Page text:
By Harrogate Advertiser columnist Graham Chalmers
I’ve tried hard not to bring this up but the one thing I’ve noticed most since the schools went back is how much worse the traffic is.
It’s a bit of a hobby horse of mine but, from a quick glance at recent posts by readers on the Facebook page for our titles in Harrogate, Ripon, Wetherby and Knaresborough, I’m not alone in this thought.
Whether through badly-designed road junctions or simple volume of cars, the fact none of the authorities seem much interested in road congestion doesn’t make it any less of a problem for drivers.
Vindication for this viewpoint comes from an unlikely source - a brilliant book on nature by Harrogate author Rob Cowen which won rave reviews nationally earlier in the year.
Called Common Ground, at one point in this evocative exploration of the ‘edge-land’ round the Bilton-Ripley bridleway, a friend of the writer who happens to be a surveyor tells him it could all be lost to housing.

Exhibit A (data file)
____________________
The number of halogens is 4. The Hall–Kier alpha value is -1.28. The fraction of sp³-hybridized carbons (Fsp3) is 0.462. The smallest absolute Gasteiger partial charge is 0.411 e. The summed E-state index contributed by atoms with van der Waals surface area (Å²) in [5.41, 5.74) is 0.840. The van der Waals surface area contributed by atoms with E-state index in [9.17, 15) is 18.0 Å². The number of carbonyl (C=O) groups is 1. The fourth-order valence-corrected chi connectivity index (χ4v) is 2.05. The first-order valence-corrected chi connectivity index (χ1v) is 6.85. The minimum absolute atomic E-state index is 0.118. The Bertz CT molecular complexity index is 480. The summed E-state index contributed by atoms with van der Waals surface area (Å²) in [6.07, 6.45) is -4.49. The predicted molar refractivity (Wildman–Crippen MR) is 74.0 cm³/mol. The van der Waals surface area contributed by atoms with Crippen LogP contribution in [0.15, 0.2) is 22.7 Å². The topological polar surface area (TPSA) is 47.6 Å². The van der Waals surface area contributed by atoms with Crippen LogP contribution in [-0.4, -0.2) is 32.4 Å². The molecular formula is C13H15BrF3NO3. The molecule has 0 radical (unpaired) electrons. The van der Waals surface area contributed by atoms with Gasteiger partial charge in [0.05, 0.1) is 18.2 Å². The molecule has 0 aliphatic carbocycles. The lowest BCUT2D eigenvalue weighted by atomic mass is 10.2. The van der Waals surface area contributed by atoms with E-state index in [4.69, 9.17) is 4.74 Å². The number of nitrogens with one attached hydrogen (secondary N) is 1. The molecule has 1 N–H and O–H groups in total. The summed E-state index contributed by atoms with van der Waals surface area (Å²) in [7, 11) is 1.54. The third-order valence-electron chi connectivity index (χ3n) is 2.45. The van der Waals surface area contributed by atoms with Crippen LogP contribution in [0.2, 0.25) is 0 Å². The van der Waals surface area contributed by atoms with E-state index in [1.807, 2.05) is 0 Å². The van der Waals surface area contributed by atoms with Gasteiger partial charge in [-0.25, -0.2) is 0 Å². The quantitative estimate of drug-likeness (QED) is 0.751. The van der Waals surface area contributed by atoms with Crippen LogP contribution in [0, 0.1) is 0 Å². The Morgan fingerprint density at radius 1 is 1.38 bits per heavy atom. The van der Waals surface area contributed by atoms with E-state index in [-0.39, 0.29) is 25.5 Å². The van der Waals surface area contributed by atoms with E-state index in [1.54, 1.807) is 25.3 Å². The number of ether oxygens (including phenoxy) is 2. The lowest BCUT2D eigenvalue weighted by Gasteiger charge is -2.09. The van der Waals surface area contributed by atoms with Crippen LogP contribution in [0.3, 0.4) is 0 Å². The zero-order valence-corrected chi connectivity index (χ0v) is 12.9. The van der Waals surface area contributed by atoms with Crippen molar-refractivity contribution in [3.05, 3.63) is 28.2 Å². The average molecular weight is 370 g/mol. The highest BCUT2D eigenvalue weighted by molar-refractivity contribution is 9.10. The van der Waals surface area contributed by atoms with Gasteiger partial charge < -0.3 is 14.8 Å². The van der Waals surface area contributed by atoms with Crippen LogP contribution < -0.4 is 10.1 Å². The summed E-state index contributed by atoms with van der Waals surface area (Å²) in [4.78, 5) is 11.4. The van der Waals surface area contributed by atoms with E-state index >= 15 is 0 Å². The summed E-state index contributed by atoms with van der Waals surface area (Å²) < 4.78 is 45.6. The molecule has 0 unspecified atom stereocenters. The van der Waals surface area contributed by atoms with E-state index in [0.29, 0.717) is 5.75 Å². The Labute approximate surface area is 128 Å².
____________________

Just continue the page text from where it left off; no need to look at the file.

Only one thing stands in its way, he adds - the absence of road infrastructure which means the aim of building 900 new houses a year is simply unfeasible.
A tour round one of Harrogate’s tallest buildings
I’m still coming down from my recent holiday high in the Swiss Alps, like a part of me had been left behind in the rarefied mountain air.
Which is probably why I chose last week to visit the residents of one of Harrogate’s tallest buildings.
I was working on a news feature on Park Place apartments prompted by a new book on its history by one of its residents.
The author, Tony Naylor, kindly took me on a tour inside, introducing me to some of the people who live 12 storeys above The Stray.
What a nice bunch they were and how well-organised the set-up was.
All-in-all, even if I could afford to live there, Park Place was, possibly, too civilised for my sort of lifestyle.
But, goodness me, if you could see the fantastic views from the apartments nearest the top.
And it felt good to be standing high in the sky once more.